While working for American Greetings, Kent pursued his master’s degree.

“AG was one of the first companies to offer a tuition reimbursement plan,” he said. “Back in the ’80s, there were no online colleges and I drove 70 miles each way after work two nights a week for three years and completed my degree. Today, I encourage everyone to take advantage of Tropical Shipping’s education program. There are many colleges around our locations, as well as multiple online colleges that make it easy for working people. It might take some time to complete your degree but it will be well worth it in the long-term.”

Kent’s career path led to multiple moves (and many new friends) throughout the South.

“I’ve lived in Tennessee, Arkansas, Alabama, South Carolina, and now Florida.

Friends in need

In 2005, Kent moved to Florida to join Tropical Shipping in Human Resources. He’s now Vice President of Customer Service, Inland Transportation, Traffic, and Continuous Improvement.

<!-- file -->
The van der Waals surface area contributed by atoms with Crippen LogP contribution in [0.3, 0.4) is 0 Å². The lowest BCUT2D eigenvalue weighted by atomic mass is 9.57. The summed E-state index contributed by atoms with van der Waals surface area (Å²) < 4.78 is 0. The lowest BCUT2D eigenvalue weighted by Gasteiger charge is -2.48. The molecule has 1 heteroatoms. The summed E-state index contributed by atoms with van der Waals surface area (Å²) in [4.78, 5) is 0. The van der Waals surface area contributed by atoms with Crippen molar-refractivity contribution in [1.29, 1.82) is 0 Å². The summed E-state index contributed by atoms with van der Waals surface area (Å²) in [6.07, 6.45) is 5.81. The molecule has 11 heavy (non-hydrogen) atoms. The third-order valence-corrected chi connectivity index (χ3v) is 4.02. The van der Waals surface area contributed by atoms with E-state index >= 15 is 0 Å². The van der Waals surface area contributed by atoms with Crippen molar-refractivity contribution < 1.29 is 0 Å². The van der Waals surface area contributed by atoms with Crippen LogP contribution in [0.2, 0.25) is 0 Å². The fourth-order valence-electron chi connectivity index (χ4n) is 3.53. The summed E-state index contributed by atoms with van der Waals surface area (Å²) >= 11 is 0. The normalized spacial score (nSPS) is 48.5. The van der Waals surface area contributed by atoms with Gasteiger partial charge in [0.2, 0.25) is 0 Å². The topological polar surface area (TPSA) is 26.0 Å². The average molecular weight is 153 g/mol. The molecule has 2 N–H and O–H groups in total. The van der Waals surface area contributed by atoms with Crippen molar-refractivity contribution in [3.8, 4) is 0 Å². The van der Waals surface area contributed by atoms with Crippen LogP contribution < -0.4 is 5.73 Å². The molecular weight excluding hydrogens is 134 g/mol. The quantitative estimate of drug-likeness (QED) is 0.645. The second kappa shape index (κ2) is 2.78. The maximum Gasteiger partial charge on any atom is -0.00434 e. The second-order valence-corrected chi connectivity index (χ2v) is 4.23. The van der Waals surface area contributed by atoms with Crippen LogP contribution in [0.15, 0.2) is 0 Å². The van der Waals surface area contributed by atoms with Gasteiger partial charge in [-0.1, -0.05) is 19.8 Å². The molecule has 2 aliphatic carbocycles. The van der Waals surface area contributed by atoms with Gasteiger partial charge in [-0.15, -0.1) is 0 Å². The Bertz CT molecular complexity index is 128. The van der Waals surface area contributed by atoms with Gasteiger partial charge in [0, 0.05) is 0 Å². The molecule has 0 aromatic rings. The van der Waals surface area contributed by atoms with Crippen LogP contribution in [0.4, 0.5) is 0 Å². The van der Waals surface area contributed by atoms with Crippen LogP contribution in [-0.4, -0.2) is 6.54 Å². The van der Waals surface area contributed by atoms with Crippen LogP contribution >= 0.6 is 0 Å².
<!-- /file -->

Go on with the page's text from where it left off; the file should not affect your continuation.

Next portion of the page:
“I started at Tropical the day after Hurricane Wilma and I had never experienced a hurricane or the chaos it causes afterward,” he said. “I drove down from South Carolina on I-95, and the closer I got to West Palm Beach, the more frequently I saw long lines of cars sitting at the exits. Eventually, I needed gas and found out those long lines led to the gas stations.  I sat for 45 minutes before I got gas. I arrived in the afternoon to find that the hotel I was staying at had no power – and that lasted for three days and nights. It also didn’t have a generator to run the air conditioning, which made for some hot nights.”

Kent said he met a lot of people during those three days while he was sitting in the lobby or outside by the pool at night.